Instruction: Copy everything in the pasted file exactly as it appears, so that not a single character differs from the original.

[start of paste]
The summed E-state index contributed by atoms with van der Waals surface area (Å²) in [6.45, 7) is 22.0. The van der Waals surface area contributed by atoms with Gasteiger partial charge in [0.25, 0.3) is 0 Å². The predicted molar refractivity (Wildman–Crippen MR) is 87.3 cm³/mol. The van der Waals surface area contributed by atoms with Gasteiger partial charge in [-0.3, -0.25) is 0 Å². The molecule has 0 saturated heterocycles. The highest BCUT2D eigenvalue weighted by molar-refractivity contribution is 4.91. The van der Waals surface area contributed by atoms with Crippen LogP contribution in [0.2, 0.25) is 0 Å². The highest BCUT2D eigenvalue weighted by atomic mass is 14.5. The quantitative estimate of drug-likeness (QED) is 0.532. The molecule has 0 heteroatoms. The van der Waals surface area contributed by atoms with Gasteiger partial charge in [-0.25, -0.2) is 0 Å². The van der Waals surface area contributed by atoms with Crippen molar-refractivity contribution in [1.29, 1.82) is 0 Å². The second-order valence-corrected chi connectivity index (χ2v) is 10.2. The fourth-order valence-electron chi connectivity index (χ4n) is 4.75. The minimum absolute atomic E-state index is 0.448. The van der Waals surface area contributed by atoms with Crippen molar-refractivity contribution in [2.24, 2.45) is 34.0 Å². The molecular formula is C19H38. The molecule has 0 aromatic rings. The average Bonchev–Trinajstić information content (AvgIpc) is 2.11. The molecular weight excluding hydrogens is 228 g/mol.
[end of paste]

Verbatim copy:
The summed E-state index contributed by atoms with van der Waals surface area (Å²) in [6.45, 7) is 22.0. The van der Waals surface area contributed by atoms with Gasteiger partial charge in [0.25, 0.3) is 0 Å². The predicted molar refractivity (Wildman–Crippen MR) is 87.3 cm³/mol. The van der Waals surface area contributed by atoms with Gasteiger partial charge in [-0.3, -0.25) is 0 Å². The molecule has 0 saturated heterocycles. The highest BCUT2D eigenvalue weighted by molar-refractivity contribution is 4.91. The van der Waals surface area contributed by atoms with Crippen LogP contribution in [0.2, 0.25) is 0 Å². The highest BCUT2D eigenvalue weighted by atomic mass is 14.5. The quantitative estimate of drug-likeness (QED) is 0.532. The molecule has 0 heteroatoms. The van der Waals surface area contributed by atoms with Gasteiger partial charge in [-0.25, -0.2) is 0 Å². The van der Waals surface area contributed by atoms with Crippen molar-refractivity contribution in [1.29, 1.82) is 0 Å². The second-order valence-corrected chi connectivity index (χ2v) is 10.2. The fourth-order valence-electron chi connectivity index (χ4n) is 4.75. The minimum absolute atomic E-state index is 0.448. The van der Waals surface area contributed by atoms with Crippen molar-refractivity contribution in [2.24, 2.45) is 34.0 Å². The molecular formula is C19H38. The molecule has 0 aromatic rings. The average Bonchev–Trinajstić information content (AvgIpc) is 2.11. The molecular weight excluding hydrogens is 228 g/mol.